September 6, 2022

The Museum of Literature acquires war letters from Dutch writer Lucebert

The Museum of Literature has come into possession of more than sixty war letters from 'Bertje' to 'Koppijntje', as Bertus Swaanswijk (Lucebert, 1924-1994) and his childhood friend Albertine Koppijn (1924-2016) called each other. Letters full of youthful enthusiasm, passion and hubris, in which the budding poet discovers the possibilities of language with noticeable pleasure. In his own words: ‘exaggerated words in exaggerated impulse’, as he writes in September 1943. But they are also letters with often shocking content.

The Dutch poet and painter Lucebert is one of the greatest and most influential post-World War II artists. He acquired enormous fame as ‘emperor’ of the Vijfigers with his poems that break with every poetic tradition. The letters that the Museum of Literature has recently acquired come from a period in which he is still developing. However, they are not interesting for that reason alone. Its content gives them an even greater importance. Lucebert more than once made Nazi and anti-Semitic remarks; he turned out to be more sympathetic to the German occupiers than was known until then.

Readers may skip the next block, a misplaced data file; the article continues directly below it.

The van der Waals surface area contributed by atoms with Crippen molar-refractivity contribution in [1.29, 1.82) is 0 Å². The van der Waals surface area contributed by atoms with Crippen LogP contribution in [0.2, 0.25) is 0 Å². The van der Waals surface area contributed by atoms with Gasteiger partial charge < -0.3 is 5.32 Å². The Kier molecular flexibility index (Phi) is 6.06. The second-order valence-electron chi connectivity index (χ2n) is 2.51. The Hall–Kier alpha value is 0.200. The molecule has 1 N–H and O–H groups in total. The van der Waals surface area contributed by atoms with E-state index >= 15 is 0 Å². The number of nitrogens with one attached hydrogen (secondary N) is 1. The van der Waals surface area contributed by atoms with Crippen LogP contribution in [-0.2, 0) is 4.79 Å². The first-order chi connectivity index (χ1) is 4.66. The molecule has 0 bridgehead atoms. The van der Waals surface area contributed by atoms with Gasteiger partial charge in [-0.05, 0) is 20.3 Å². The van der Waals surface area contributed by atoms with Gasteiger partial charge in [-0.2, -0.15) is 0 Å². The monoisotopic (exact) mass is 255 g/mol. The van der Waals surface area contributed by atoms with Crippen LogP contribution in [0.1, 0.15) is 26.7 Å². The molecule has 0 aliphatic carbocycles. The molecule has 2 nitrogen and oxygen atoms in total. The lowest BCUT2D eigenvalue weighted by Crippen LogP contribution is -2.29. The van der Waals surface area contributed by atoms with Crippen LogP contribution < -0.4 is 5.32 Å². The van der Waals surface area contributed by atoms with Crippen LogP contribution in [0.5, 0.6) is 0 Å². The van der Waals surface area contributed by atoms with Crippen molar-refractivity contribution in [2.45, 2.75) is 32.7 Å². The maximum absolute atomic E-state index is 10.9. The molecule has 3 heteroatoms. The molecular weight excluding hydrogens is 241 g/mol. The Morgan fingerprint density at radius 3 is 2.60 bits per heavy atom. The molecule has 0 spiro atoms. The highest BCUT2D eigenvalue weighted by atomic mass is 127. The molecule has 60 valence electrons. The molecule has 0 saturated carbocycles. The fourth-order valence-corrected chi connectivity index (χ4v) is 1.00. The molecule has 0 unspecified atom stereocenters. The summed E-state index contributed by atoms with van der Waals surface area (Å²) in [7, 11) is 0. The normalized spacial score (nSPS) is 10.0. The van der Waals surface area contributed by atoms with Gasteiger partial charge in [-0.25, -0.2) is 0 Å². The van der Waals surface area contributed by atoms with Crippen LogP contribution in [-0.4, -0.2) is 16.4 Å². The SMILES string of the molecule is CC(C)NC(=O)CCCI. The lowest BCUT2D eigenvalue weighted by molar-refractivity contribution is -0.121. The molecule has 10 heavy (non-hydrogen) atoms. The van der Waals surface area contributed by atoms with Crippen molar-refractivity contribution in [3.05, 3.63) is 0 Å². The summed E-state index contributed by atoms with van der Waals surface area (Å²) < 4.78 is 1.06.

Additional research

For the first time since the biography of Wim Hazeu - who was the first to quote from the letters - researchers can now view all letters and conduct additional research. On you can read an article (in Dutch) by Bertram Mourits, Head of Collections, about the letters.


Lucebert in 1943 and one of the letters from Lucebert to his friend Albertine Koppijn. Collectie: The Museum of Literature